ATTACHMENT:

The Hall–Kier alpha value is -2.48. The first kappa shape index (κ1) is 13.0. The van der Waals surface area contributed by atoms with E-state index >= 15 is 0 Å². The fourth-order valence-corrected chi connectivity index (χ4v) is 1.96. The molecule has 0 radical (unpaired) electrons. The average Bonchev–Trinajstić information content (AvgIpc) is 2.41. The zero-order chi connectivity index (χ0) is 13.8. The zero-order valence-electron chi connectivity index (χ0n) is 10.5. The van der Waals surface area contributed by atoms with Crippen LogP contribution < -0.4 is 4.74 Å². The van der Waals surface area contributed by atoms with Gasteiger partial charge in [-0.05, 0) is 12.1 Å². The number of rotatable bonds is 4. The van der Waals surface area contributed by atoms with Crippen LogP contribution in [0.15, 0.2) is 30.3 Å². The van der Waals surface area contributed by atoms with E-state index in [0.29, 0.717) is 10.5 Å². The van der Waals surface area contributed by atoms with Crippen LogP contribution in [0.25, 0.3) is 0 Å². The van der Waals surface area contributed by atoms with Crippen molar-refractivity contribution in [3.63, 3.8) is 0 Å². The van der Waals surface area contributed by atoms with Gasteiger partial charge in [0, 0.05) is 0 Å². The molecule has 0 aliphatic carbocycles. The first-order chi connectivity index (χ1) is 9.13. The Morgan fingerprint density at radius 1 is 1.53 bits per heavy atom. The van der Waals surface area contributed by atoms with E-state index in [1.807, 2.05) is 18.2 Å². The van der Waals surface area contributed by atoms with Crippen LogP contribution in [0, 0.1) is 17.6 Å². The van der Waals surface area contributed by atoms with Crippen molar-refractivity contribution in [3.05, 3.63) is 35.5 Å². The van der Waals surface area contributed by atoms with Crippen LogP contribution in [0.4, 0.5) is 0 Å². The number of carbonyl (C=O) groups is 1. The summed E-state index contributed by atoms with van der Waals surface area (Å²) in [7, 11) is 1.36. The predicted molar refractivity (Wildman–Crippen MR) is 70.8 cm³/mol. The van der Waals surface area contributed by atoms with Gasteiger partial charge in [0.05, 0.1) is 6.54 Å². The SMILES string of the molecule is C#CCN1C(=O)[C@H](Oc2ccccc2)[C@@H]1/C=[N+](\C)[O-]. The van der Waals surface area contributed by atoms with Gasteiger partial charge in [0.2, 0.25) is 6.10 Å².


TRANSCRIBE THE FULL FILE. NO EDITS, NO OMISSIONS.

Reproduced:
The Hall–Kier alpha value is -2.48. The first kappa shape index (κ1) is 13.0. The van der Waals surface area contributed by atoms with E-state index >= 15 is 0 Å². The fourth-order valence-corrected chi connectivity index (χ4v) is 1.96. The molecule has 0 radical (unpaired) electrons. The average Bonchev–Trinajstić information content (AvgIpc) is 2.41. The zero-order chi connectivity index (χ0) is 13.8. The zero-order valence-electron chi connectivity index (χ0n) is 10.5. The van der Waals surface area contributed by atoms with Crippen LogP contribution < -0.4 is 4.74 Å². The van der Waals surface area contributed by atoms with Gasteiger partial charge in [-0.05, 0) is 12.1 Å². The number of rotatable bonds is 4. The van der Waals surface area contributed by atoms with Crippen LogP contribution in [0.15, 0.2) is 30.3 Å². The van der Waals surface area contributed by atoms with E-state index in [0.29, 0.717) is 10.5 Å². The van der Waals surface area contributed by atoms with Crippen LogP contribution in [0.25, 0.3) is 0 Å². The van der Waals surface area contributed by atoms with Crippen molar-refractivity contribution in [3.63, 3.8) is 0 Å². The van der Waals surface area contributed by atoms with Gasteiger partial charge in [0, 0.05) is 0 Å². The molecule has 0 aliphatic carbocycles. The first-order chi connectivity index (χ1) is 9.13. The Morgan fingerprint density at radius 1 is 1.53 bits per heavy atom. The van der Waals surface area contributed by atoms with E-state index in [1.807, 2.05) is 18.2 Å². The van der Waals surface area contributed by atoms with Crippen LogP contribution in [0, 0.1) is 17.6 Å². The van der Waals surface area contributed by atoms with Crippen molar-refractivity contribution in [3.05, 3.63) is 35.5 Å². The van der Waals surface area contributed by atoms with Crippen LogP contribution in [0.4, 0.5) is 0 Å². The number of carbonyl (C=O) groups is 1. The summed E-state index contributed by atoms with van der Waals surface area (Å²) in [7, 11) is 1.36. The predicted molar refractivity (Wildman–Crippen MR) is 70.8 cm³/mol. The van der Waals surface area contributed by atoms with Gasteiger partial charge in [0.05, 0.1) is 6.54 Å². The SMILES string of the molecule is C#CCN1C(=O)[C@H](Oc2ccccc2)[C@@H]1/C=[N+](\C)[O-]. The van der Waals surface area contributed by atoms with Gasteiger partial charge in [0.2, 0.25) is 6.10 Å².